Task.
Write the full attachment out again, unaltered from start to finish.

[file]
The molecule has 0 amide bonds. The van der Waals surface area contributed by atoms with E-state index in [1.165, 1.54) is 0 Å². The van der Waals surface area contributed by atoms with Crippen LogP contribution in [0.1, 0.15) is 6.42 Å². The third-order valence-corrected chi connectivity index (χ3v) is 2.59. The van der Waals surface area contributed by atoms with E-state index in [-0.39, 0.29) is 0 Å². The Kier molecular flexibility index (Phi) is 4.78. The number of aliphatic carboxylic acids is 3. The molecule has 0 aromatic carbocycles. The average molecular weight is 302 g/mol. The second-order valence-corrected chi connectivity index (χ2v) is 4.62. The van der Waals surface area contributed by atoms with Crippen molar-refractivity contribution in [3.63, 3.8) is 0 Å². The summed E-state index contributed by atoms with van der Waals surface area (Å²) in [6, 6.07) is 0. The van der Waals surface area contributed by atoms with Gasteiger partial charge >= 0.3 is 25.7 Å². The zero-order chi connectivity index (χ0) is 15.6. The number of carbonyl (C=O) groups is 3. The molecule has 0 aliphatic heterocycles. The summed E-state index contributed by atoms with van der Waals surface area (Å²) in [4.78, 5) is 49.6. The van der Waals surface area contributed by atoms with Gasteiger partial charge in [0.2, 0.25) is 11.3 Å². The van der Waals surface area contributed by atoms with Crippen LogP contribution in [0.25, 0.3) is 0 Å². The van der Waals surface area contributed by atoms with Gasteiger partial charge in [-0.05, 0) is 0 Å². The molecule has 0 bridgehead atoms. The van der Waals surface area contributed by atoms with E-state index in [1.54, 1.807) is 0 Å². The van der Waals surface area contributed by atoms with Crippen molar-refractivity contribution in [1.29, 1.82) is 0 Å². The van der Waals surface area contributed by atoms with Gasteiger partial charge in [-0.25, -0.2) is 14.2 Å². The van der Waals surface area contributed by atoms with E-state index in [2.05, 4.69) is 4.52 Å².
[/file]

The molecule has 0 amide bonds. The van der Waals surface area contributed by atoms with E-state index in [1.165, 1.54) is 0 Å². The van der Waals surface area contributed by atoms with Crippen LogP contribution in [0.1, 0.15) is 6.42 Å². The third-order valence-corrected chi connectivity index (χ3v) is 2.59. The van der Waals surface area contributed by atoms with E-state index in [-0.39, 0.29) is 0 Å². The Kier molecular flexibility index (Phi) is 4.78. The number of aliphatic carboxylic acids is 3. The molecule has 0 aromatic carbocycles. The average molecular weight is 302 g/mol. The second-order valence-corrected chi connectivity index (χ2v) is 4.62. The van der Waals surface area contributed by atoms with Crippen molar-refractivity contribution in [3.63, 3.8) is 0 Å². The summed E-state index contributed by atoms with van der Waals surface area (Å²) in [6, 6.07) is 0. The van der Waals surface area contributed by atoms with Gasteiger partial charge >= 0.3 is 25.7 Å². The zero-order chi connectivity index (χ0) is 15.6. The number of carbonyl (C=O) groups is 3. The molecule has 0 aliphatic heterocycles. The summed E-state index contributed by atoms with van der Waals surface area (Å²) in [4.78, 5) is 49.6. The van der Waals surface area contributed by atoms with Gasteiger partial charge in [0.2, 0.25) is 11.3 Å². The van der Waals surface area contributed by atoms with Crippen LogP contribution in [0.25, 0.3) is 0 Å². The van der Waals surface area contributed by atoms with Gasteiger partial charge in [-0.05, 0) is 0 Å². The molecule has 0 bridgehead atoms. The van der Waals surface area contributed by atoms with E-state index in [1.54, 1.807) is 0 Å². The van der Waals surface area contributed by atoms with Crippen molar-refractivity contribution in [1.29, 1.82) is 0 Å². The van der Waals surface area contributed by atoms with Gasteiger partial charge in [-0.25, -0.2) is 14.2 Å². The van der Waals surface area contributed by atoms with E-state index in [2.05, 4.69) is 4.52 Å².